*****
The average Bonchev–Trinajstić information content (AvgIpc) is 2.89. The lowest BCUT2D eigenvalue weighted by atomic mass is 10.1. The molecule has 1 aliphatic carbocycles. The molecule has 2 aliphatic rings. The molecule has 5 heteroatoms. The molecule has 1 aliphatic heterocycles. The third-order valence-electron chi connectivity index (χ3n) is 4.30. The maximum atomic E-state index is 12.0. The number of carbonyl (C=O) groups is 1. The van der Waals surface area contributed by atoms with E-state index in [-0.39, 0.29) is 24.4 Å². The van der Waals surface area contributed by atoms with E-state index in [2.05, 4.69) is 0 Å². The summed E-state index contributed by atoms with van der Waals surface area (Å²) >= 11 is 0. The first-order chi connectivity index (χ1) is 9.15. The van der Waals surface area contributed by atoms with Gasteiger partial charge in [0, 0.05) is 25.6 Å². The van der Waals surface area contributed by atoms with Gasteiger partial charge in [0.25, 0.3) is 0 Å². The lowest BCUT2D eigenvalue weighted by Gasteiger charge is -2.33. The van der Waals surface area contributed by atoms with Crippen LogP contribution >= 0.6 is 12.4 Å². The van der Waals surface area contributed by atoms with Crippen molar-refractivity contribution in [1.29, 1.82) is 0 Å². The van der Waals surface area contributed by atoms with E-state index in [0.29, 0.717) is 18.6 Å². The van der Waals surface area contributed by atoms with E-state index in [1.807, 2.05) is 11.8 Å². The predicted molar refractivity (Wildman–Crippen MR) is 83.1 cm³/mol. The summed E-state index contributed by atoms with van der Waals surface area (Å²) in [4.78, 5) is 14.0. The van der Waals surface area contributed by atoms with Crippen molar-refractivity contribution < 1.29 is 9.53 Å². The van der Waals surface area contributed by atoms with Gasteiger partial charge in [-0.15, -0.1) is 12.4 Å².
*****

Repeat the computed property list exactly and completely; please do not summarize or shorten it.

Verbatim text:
The average Bonchev–Trinajstić information content (AvgIpc) is 2.89. The lowest BCUT2D eigenvalue weighted by atomic mass is 10.1. The molecule has 1 aliphatic carbocycles. The molecule has 2 aliphatic rings. The molecule has 5 heteroatoms. The molecule has 1 aliphatic heterocycles. The third-order valence-electron chi connectivity index (χ3n) is 4.30. The maximum atomic E-state index is 12.0. The number of carbonyl (C=O) groups is 1. The van der Waals surface area contributed by atoms with E-state index in [-0.39, 0.29) is 24.4 Å². The van der Waals surface area contributed by atoms with E-state index in [2.05, 4.69) is 0 Å². The summed E-state index contributed by atoms with van der Waals surface area (Å²) >= 11 is 0. The first-order chi connectivity index (χ1) is 9.15. The van der Waals surface area contributed by atoms with Gasteiger partial charge in [0, 0.05) is 25.6 Å². The van der Waals surface area contributed by atoms with Gasteiger partial charge in [0.25, 0.3) is 0 Å². The lowest BCUT2D eigenvalue weighted by Gasteiger charge is -2.33. The van der Waals surface area contributed by atoms with Crippen LogP contribution >= 0.6 is 12.4 Å². The van der Waals surface area contributed by atoms with Crippen molar-refractivity contribution in [1.29, 1.82) is 0 Å². The van der Waals surface area contributed by atoms with E-state index in [0.29, 0.717) is 18.6 Å². The van der Waals surface area contributed by atoms with E-state index in [1.807, 2.05) is 11.8 Å². The predicted molar refractivity (Wildman–Crippen MR) is 83.1 cm³/mol. The summed E-state index contributed by atoms with van der Waals surface area (Å²) in [4.78, 5) is 14.0. The van der Waals surface area contributed by atoms with Crippen molar-refractivity contribution < 1.29 is 9.53 Å². The van der Waals surface area contributed by atoms with Gasteiger partial charge in [-0.15, -0.1) is 12.4 Å².